Men's Health

Narcissistic Men at Risk for Health Problems

Narcissism - that inflated sense of self-importance that often interferes with relationships - appears to play a negative role in men's health, as well, according to a new study.

Researchers at the Universities of Michigan and Virginia surveyed 106 college students and found that those who scored highest on two narcissistic traits - entitlement and exploitativeness - had much higher levels of cortisol in their blood. Cortisol is a stress hormone linked to high blood pressure and heart disease.

Photo of bare-chested young man at swimming pool

Although the researchers found narcissistic traits in both men and women, only men had the increased levels of cortisol.

Closer look

"We generally see narcissism as a personality trait that's bad for others but not narcissists. It's bad for people in relationships with them," says study co-author Sara Konrath, Ph.D., at the University of Michigan. "This study was a way of getting under their skin to see if there are physical consequences."

Dr. Konrath and her colleagues measured several components of narcissism: self-absorption, overestimations of uniqueness -- including attractiveness and intelligence - and sense of grandiosity. They then measured cortisol levels in the students' saliva twice to determine the baseline levels of the hormone. Cortisol signals activity in the hypothalamic-pituitary-adrenal (HPA) axis, the body's key stress response system. Researchers found elevated levels of cortisol only in men with unhealthy narcissism. They speculated that in these men the HPA axis is chronically activated.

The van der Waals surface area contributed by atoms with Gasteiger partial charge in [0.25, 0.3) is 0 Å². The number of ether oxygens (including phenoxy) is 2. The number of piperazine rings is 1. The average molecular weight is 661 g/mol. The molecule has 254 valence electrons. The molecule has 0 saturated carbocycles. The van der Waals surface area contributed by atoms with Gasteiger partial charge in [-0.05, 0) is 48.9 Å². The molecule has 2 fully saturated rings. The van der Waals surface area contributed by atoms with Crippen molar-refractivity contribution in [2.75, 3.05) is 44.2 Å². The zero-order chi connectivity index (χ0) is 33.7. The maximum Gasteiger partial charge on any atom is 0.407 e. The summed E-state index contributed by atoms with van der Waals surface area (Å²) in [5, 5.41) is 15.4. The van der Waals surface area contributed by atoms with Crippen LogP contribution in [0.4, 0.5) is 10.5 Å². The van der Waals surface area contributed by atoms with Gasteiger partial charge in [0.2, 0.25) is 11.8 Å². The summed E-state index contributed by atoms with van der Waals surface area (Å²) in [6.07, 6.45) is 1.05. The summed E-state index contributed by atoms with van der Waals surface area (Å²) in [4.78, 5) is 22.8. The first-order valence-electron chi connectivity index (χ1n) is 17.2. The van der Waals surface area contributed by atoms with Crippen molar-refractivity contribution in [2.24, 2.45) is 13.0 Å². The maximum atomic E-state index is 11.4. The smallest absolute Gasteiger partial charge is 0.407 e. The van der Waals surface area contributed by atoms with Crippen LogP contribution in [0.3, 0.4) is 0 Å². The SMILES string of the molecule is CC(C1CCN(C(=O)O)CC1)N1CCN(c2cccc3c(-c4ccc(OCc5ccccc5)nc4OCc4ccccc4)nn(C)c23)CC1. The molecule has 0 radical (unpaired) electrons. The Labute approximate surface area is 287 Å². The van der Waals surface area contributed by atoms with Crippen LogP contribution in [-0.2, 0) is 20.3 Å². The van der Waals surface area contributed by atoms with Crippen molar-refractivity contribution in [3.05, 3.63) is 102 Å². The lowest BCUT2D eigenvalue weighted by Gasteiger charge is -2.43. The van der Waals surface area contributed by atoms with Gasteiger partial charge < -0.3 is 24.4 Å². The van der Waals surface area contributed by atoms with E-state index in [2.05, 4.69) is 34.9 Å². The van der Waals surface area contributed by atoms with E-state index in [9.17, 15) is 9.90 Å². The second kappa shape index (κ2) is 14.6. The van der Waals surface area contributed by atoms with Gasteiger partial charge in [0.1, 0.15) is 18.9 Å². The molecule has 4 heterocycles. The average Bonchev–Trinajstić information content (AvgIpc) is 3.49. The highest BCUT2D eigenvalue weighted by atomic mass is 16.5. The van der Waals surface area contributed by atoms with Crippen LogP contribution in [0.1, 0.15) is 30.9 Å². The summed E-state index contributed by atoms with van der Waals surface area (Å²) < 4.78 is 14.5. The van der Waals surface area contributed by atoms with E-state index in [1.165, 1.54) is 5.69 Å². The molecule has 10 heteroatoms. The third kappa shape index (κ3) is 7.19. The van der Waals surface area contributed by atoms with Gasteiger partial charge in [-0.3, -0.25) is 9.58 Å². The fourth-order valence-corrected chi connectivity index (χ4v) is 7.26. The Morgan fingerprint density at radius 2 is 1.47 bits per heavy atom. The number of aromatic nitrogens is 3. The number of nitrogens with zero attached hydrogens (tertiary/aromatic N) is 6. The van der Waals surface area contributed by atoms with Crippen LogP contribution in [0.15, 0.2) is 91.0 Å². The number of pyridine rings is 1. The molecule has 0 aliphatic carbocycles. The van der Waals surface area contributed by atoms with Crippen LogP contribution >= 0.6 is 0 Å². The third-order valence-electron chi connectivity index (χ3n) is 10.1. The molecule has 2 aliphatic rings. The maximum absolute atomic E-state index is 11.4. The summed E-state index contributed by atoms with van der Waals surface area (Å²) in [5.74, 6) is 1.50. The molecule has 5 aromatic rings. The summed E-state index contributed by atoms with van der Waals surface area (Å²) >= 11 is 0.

The study was published in the journal PLoS ONE.

Social expectations

Although the study didn't explain why only men seem to suffer from a higher stress response to narcissism, societal definitions of masculinity that overlap with the trait - such as arrogance or dominance - may leave men particularly vulnerable physiologically.

The study "invites people to look at this issue in a more comprehensive way," but it did not prove a cause-and-effect relationship between narcissism and the body's stress response, says Mark Russ, M.D., at Zucker Hillside Hospital in Glen Oaks, N.Y.

"People with narcissism may be type-A, very driven, perfectionistic, and seek high-stress situations, and the cortisol levels may be measuring that," says Dr. Russ. "There may be an overlap."

Narcissism levels have increased in both genders in recent years, Dr. Konrath says. This may be a byproduct of the "self-esteem movement," which emphasizes praise for children over criticism.

She says it's nice that society is trying to be thoughtful and careful of people's feelings, but admits that in the long run such caution may prove to be destructive.

Always talk with your health care provider to find out more information.

Online Resources

(Our Organization is not responsible for the content of Internet sites.)

LabTests Online - Cortisol

National Heart, Lung and Blood Institute – What Is High Blood Pressure?

Psychology Today - A Field Guide to Narcissism

March 2012

Reduce Work-Related Stress

Studies show having a demanding job that offers you few opportunities to make decisions or provides little reward can increase your risk for heart disease.

The risk from job strain gets compounded when you experience a cluster of stresses, such as not having a strong support system or feeling chronically anxious.

If you can't find a different position within your company, do what you can to gain control over your environment. To prevent work-related burnout, set aside 10 minutes of down time each day.

Always talk with your health care provider to find out more information.

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